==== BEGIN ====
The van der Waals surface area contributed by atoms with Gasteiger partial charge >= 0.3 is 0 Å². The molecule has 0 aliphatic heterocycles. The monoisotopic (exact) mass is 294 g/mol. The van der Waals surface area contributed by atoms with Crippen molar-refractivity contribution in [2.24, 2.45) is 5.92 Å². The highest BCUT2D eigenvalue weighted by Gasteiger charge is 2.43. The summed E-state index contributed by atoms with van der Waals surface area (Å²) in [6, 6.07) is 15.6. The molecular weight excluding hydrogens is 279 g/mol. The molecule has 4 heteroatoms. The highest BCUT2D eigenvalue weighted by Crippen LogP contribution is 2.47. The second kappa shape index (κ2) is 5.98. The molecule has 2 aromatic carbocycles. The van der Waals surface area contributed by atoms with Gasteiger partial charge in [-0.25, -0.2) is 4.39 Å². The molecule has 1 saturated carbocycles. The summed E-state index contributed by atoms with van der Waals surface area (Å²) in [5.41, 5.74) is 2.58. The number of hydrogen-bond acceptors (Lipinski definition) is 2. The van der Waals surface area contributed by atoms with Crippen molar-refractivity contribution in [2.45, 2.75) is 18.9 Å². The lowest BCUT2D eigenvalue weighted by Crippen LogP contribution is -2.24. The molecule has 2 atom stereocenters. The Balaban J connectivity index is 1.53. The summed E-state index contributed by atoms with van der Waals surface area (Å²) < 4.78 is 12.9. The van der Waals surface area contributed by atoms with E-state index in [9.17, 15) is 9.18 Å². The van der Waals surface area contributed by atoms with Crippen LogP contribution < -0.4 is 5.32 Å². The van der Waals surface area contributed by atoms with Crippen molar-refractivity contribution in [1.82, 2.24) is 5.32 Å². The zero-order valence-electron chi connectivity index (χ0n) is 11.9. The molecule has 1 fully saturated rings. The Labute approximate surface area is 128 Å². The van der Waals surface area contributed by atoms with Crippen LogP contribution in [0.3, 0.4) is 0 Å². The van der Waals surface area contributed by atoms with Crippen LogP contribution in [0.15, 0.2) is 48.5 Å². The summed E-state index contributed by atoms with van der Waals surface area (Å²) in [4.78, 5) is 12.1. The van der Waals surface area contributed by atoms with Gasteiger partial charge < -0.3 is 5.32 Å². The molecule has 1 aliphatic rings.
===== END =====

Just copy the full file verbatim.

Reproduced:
The van der Waals surface area contributed by atoms with Gasteiger partial charge >= 0.3 is 0 Å². The molecule has 0 aliphatic heterocycles. The monoisotopic (exact) mass is 294 g/mol. The van der Waals surface area contributed by atoms with Crippen molar-refractivity contribution in [2.24, 2.45) is 5.92 Å². The highest BCUT2D eigenvalue weighted by Gasteiger charge is 2.43. The summed E-state index contributed by atoms with van der Waals surface area (Å²) in [6, 6.07) is 15.6. The molecular weight excluding hydrogens is 279 g/mol. The molecule has 4 heteroatoms. The highest BCUT2D eigenvalue weighted by Crippen LogP contribution is 2.47. The second kappa shape index (κ2) is 5.98. The molecule has 2 aromatic carbocycles. The van der Waals surface area contributed by atoms with Gasteiger partial charge in [-0.25, -0.2) is 4.39 Å². The molecule has 1 saturated carbocycles. The summed E-state index contributed by atoms with van der Waals surface area (Å²) in [5.41, 5.74) is 2.58. The number of hydrogen-bond acceptors (Lipinski definition) is 2. The van der Waals surface area contributed by atoms with Crippen molar-refractivity contribution in [2.45, 2.75) is 18.9 Å². The lowest BCUT2D eigenvalue weighted by Crippen LogP contribution is -2.24. The molecule has 2 atom stereocenters. The Balaban J connectivity index is 1.53. The summed E-state index contributed by atoms with van der Waals surface area (Å²) < 4.78 is 12.9. The van der Waals surface area contributed by atoms with E-state index in [9.17, 15) is 9.18 Å². The van der Waals surface area contributed by atoms with Crippen LogP contribution < -0.4 is 5.32 Å². The van der Waals surface area contributed by atoms with Crippen molar-refractivity contribution in [1.82, 2.24) is 5.32 Å². The zero-order valence-electron chi connectivity index (χ0n) is 11.9. The molecule has 1 fully saturated rings. The Labute approximate surface area is 128 Å². The van der Waals surface area contributed by atoms with Crippen LogP contribution in [0.3, 0.4) is 0 Å². The van der Waals surface area contributed by atoms with Crippen LogP contribution in [0.15, 0.2) is 48.5 Å². The summed E-state index contributed by atoms with van der Waals surface area (Å²) in [4.78, 5) is 12.1. The van der Waals surface area contributed by atoms with Gasteiger partial charge < -0.3 is 5.32 Å². The molecule has 1 aliphatic rings.